The Committee of Economic and Monetary Affairs of the European Parliament has published a draft report on Omnibus II which includes the proposal that the full requirements of Solvency II should not be implemented until 1 January 2014.

Solvency II is due to be implemented at the start of 2013 but it is proposed that its implementation is delayed due to the lack of preparedness of many smaller insurers and member states’ regulators.

Paul Clarke, global Solvency II leader at Pricewaterhouse Coopers has commented that: “This is a positive development as it brings us closer to ending the distracting debate over whether there will be a delay. Despite the delay in start date, the reality is insurers cannot afford to be complacent with their plans as they will still be required to file Solvency II information over the course of 2013 to prove their readiness. This means insurers will need to have the appropriate systems and processes in place by the end of next year.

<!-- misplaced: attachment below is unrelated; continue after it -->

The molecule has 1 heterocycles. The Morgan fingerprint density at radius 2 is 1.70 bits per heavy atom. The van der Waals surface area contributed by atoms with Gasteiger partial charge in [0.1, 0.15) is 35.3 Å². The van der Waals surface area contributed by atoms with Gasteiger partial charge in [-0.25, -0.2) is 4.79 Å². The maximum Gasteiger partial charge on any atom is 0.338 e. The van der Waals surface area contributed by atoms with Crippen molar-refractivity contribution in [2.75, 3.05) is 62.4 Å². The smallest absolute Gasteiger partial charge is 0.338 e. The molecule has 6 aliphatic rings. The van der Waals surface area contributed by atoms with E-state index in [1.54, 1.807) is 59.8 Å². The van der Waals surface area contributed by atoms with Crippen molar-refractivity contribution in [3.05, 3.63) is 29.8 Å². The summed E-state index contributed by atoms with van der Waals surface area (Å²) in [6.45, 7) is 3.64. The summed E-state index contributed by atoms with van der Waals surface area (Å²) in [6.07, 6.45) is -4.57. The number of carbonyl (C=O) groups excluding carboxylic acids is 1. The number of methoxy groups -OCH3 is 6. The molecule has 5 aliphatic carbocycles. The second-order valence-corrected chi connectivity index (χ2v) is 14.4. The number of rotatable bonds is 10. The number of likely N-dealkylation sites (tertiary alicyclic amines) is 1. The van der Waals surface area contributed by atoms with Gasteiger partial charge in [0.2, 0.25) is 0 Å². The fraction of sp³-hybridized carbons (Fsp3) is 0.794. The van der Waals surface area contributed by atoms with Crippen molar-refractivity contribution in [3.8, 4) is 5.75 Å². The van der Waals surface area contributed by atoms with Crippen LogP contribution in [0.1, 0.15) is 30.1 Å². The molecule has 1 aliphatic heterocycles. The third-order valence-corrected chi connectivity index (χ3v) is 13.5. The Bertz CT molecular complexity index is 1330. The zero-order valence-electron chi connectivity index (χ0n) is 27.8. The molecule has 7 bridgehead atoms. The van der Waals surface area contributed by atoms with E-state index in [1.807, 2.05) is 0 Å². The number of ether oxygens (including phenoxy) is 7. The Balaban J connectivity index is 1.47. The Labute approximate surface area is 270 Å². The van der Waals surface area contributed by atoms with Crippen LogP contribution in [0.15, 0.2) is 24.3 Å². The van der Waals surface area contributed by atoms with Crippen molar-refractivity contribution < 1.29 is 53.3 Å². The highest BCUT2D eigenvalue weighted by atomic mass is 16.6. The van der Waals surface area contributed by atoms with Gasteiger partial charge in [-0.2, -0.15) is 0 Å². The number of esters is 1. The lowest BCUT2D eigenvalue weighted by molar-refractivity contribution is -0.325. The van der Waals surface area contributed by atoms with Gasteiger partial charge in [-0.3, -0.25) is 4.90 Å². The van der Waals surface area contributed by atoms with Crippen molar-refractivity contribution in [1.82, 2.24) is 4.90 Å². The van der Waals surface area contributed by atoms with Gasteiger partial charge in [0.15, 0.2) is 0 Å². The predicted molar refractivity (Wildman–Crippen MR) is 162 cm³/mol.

The industry is likely to welcome the Parliament and Council’s consensus on pushing back the implementation date to 2014, especially as a lot of the technical detail is still to be finalised. The more crucial piece for the industry now is how the areas of disagreement on some of the Level 2 implementing measures are resolved. We are unlikely to get any clarity on this until autumn and the rules won’t be finalised until well into 2012.”

Peter Vipond, director of financial regulation and tax at the Association of British Insurers (“ABI”), however, has warned that the proposal to delay implementation could lead to added cost for insurers. They commented that “the UK industry has already spent hundreds of millions preparing for Solvency II, and stands ready to meet the January 2013 launch date. This may help some firms, and would certainly help some continental regulators but it is a double edged sword. For example, firms would have to run Solvency I in 2013, and in the UK they may have to renew their individual capital adequacy standard for one year.”